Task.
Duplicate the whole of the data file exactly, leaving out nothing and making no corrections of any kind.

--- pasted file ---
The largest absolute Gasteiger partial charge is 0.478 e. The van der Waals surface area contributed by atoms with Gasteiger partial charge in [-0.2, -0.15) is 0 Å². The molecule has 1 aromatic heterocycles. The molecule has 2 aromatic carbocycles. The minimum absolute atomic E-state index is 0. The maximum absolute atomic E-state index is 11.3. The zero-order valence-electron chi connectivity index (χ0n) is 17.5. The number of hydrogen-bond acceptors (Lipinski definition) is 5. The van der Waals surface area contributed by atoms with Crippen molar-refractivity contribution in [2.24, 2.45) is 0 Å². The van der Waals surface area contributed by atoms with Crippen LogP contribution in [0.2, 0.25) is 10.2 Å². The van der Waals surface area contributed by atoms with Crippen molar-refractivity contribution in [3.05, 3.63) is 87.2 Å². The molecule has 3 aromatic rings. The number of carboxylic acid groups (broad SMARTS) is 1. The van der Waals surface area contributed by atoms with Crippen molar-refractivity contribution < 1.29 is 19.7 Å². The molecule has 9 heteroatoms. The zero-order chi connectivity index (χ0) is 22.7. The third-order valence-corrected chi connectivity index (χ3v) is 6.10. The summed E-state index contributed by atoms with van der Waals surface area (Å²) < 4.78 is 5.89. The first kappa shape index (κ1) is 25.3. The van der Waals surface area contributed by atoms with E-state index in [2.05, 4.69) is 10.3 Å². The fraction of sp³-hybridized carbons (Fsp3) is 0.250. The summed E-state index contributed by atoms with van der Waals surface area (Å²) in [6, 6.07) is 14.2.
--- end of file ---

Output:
The largest absolute Gasteiger partial charge is 0.478 e. The van der Waals surface area contributed by atoms with Gasteiger partial charge in [-0.2, -0.15) is 0 Å². The molecule has 1 aromatic heterocycles. The molecule has 2 aromatic carbocycles. The minimum absolute atomic E-state index is 0. The maximum absolute atomic E-state index is 11.3. The zero-order valence-electron chi connectivity index (χ0n) is 17.5. The number of hydrogen-bond acceptors (Lipinski definition) is 5. The van der Waals surface area contributed by atoms with Crippen molar-refractivity contribution in [2.24, 2.45) is 0 Å². The van der Waals surface area contributed by atoms with Crippen LogP contribution in [0.2, 0.25) is 10.2 Å². The van der Waals surface area contributed by atoms with Crippen molar-refractivity contribution in [3.05, 3.63) is 87.2 Å². The molecule has 3 aromatic rings. The number of carboxylic acid groups (broad SMARTS) is 1. The van der Waals surface area contributed by atoms with Crippen molar-refractivity contribution < 1.29 is 19.7 Å². The molecule has 9 heteroatoms. The zero-order chi connectivity index (χ0) is 22.7. The third-order valence-corrected chi connectivity index (χ3v) is 6.10. The summed E-state index contributed by atoms with van der Waals surface area (Å²) < 4.78 is 5.89. The first kappa shape index (κ1) is 25.3. The van der Waals surface area contributed by atoms with E-state index in [2.05, 4.69) is 10.3 Å². The fraction of sp³-hybridized carbons (Fsp3) is 0.250. The summed E-state index contributed by atoms with van der Waals surface area (Å²) in [6, 6.07) is 14.2.